Today Kiersten and Julien from Rich and Regular talk about the specific challenges that the black community faces on their journey to FI. Recognizing the fact that not everyone starts from the same spot is important, so we are diving deep into the differences today.
Where Did Your FI Journey Start?
The couple met at work back in 2012. Early in their relationship, they stumbled onto an uncomfortable conversation about money. With one spender and one saver, their financial goals seemed to be at odds. Julien even told Kiersten that he might have not started a relationship with her if he had known about the credit card debt! However, the real issue was a different mindset towards money.
Over time, the couple worked to understand each other’s money story and build a future together. As they went through this process, they started to audit their experiences to understand what made them happy. The idea behind the audit may have stemmed from Julien’s MBA experience. It became a way to decide how they were going to spend their time and money.
They built a solid financial foundation and started to explore blogs and podcasts. However, they realized that their story wasn’t being told. They were inspired to found Rich and Regular to reach a new audience.
How Do You Approach A Conversation About Your Partner’s Debt?
With Kiersten’s high amount of credit card debt, Julien had to broach “the conversation” with her. Julien knew that he did not want to build a relationship that had money problems. Although his opening line that he may not have started a relationship if he had known about the credit card debt is probably not a good place to start, it did open up the conversation.
Kiersten felt shamed about her money choices with this opening line but it forced them to start talking about money.
We went through a period where we would, sort of, audit every experience. We would go out to dinner and have, maybe Chinese food, and Julien would say, “ok, did that experience make you happy?” And it was like “yeah, sure.” And he was like “ok, if we did that three more times every week, would that make you happier?” Like it is a true static happiness or is it just in the moment? Trying to define our, or at least my, joy and where I derive my happiness from without attaching money. It was this exercise and we had to take it bite by bite with every dollar spent.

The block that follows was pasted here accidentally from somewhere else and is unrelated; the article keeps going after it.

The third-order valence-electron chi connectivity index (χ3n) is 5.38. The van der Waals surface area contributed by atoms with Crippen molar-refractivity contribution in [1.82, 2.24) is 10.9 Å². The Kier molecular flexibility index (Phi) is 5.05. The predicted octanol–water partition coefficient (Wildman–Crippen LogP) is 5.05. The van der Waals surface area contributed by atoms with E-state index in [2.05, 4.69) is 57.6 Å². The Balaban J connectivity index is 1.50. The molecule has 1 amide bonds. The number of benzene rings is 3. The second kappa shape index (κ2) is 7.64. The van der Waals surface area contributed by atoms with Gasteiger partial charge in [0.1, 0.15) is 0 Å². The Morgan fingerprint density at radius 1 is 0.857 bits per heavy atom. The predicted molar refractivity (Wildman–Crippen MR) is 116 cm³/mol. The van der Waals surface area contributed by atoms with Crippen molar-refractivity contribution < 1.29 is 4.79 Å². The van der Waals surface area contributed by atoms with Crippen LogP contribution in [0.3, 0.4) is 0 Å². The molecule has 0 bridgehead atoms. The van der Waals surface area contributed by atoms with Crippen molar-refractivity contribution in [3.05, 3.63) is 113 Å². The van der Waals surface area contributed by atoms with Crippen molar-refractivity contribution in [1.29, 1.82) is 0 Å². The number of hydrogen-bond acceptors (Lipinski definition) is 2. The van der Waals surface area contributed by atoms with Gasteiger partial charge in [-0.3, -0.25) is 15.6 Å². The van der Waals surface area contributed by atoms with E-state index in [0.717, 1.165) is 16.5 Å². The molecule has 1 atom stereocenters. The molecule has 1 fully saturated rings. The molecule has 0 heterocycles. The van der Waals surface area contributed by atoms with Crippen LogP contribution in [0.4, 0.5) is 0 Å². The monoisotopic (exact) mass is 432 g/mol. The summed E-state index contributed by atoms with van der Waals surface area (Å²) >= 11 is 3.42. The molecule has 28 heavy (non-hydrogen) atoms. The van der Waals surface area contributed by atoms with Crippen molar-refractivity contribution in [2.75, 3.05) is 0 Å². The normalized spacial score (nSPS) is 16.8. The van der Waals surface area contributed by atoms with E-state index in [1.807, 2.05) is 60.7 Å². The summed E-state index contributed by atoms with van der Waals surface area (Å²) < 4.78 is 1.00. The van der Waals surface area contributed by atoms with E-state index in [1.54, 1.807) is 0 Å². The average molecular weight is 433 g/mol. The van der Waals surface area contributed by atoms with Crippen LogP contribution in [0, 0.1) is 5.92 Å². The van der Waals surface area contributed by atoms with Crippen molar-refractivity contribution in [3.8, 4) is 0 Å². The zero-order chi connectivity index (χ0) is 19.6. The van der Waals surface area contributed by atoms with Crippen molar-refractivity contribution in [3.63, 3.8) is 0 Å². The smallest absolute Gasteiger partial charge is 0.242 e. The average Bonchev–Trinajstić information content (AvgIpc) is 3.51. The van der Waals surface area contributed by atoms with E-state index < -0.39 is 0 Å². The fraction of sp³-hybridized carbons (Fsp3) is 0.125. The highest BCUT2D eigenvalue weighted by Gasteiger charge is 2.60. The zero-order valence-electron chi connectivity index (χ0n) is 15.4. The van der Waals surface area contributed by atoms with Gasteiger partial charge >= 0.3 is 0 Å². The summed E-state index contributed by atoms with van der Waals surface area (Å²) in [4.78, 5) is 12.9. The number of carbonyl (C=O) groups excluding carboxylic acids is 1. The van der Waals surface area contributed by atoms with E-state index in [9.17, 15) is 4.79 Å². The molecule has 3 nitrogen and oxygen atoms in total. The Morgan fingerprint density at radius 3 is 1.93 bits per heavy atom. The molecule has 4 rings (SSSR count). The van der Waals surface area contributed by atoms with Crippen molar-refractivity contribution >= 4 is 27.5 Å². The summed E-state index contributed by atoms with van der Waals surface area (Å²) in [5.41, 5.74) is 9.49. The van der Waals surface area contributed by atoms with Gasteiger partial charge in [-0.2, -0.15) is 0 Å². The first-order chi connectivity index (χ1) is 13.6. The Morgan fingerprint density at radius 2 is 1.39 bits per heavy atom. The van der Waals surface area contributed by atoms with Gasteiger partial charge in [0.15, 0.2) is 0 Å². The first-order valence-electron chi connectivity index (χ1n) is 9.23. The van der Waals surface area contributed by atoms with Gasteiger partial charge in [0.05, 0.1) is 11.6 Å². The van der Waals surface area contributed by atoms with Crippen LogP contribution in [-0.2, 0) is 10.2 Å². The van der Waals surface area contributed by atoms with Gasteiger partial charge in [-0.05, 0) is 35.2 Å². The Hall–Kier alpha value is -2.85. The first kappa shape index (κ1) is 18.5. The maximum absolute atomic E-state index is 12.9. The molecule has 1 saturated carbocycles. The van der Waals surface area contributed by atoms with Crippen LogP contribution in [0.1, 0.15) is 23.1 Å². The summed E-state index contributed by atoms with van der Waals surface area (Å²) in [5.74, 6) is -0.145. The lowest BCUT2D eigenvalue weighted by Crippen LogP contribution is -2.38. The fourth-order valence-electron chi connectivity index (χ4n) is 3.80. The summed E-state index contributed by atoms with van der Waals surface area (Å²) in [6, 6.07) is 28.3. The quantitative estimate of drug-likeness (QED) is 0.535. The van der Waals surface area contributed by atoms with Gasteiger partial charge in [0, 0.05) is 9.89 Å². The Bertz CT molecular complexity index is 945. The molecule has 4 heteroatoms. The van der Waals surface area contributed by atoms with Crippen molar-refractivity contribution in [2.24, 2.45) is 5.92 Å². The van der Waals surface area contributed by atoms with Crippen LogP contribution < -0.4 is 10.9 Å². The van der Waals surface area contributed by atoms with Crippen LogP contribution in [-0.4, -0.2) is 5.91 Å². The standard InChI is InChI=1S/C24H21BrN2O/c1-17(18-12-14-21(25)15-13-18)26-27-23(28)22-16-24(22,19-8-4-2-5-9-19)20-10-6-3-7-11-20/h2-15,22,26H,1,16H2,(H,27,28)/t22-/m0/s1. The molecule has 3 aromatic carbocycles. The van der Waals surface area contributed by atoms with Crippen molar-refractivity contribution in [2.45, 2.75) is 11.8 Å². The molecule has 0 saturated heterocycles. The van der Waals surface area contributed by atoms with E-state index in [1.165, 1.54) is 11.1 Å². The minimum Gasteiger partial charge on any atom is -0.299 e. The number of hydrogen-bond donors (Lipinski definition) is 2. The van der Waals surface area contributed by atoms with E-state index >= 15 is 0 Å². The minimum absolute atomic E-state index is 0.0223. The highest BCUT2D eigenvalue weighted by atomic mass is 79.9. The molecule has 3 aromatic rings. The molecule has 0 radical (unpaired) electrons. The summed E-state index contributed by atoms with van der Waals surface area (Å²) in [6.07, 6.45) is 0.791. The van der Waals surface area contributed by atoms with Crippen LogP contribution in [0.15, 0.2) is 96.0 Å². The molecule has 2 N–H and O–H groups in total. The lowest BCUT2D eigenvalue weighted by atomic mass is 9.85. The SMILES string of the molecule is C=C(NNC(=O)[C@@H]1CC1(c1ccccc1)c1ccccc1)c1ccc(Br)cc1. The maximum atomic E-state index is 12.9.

The couple worked through their separate money backgrounds by talking about it on a regular basis. It will require a lot of deep conversations to get on the same page as your partner about money. Make it a point to start talking about money and never stop!
As you talk, be forgiving and give your partner the flexibility to change your mind. Instead of becoming entrenched in the idea that you are always right, have a truly open discussion. Be delicate around this topic, but always be honest.
In the end, they talked through their different money stories and made a plan to tackle their debts. The couple made it their mission to pay off debt as quickly as possible.
I’d say for other couples in [a simlar situation] have a lot, a lot, a lot of conversations, and if you have to have a lot of conversations over a couple glasses of wine then that’s fine. But talk a lot, talk early, talk often. And I’d also say, be forgiving of eachother. Give eachother flexiblity to change your mind.
Now, they are moving forward towards FI together. With a focus on building passive income, they are steadily working closer to that goal. In fact, they plan to be FI in July 2021-ish.
What Are The Differences?
It seems like their story is very similar to others in the FI community. However, they face unique challenges.
The unfortunate reality is that as an African American, neither has ever felt secure in their job. When Julien looked up the corporate ladder, he saw fewer people of color in those top positions. He feels that there was little reason to believe that there was an opportunity for long-term growth in his company. Due to that feeling, he has focused his efforts on building passive income through real estate instead of growing his career. The goal of this effort is to protect him and his family.
However, it is difficult to convince others in his community to fall out of love with 6-figure salaries and in love with passive income building because of “the talk.”
Julien knows that most black professionals have been told that they are going to have to work twice as hard to earn half as much. Many take that to heart and work extremely hard but eventually realize that they are not being given the same opportunities to grow as their white counterparts.